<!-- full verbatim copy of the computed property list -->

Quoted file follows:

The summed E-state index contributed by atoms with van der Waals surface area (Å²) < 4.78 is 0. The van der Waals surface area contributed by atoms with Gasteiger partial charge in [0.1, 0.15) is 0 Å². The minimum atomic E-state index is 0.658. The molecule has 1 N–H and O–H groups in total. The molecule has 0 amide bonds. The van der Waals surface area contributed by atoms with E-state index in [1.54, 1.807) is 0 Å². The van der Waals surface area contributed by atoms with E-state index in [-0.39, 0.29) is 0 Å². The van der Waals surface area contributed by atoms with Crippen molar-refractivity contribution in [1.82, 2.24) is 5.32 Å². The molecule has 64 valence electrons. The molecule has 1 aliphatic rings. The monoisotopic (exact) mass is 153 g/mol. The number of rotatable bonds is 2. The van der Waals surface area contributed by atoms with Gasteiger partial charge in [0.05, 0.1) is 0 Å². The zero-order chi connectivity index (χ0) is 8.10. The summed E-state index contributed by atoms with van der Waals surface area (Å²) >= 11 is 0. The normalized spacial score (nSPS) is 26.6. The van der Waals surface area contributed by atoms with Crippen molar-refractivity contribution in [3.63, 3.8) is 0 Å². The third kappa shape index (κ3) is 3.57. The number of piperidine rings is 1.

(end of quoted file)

The summed E-state index contributed by atoms with van der Waals surface area (Å²) < 4.78 is 0. The van der Waals surface area contributed by atoms with Gasteiger partial charge in [0.1, 0.15) is 0 Å². The minimum atomic E-state index is 0.658. The molecule has 1 N–H and O–H groups in total. The molecule has 0 amide bonds. The van der Waals surface area contributed by atoms with E-state index in [1.54, 1.807) is 0 Å². The van der Waals surface area contributed by atoms with E-state index in [-0.39, 0.29) is 0 Å². The van der Waals surface area contributed by atoms with Crippen molar-refractivity contribution in [1.82, 2.24) is 5.32 Å². The molecule has 64 valence electrons. The molecule has 1 aliphatic rings. The monoisotopic (exact) mass is 153 g/mol. The number of rotatable bonds is 2. The van der Waals surface area contributed by atoms with Gasteiger partial charge in [0.05, 0.1) is 0 Å². The zero-order chi connectivity index (χ0) is 8.10. The summed E-state index contributed by atoms with van der Waals surface area (Å²) >= 11 is 0. The normalized spacial score (nSPS) is 26.6. The van der Waals surface area contributed by atoms with Crippen molar-refractivity contribution in [3.63, 3.8) is 0 Å². The third kappa shape index (κ3) is 3.57. The number of piperidine rings is 1.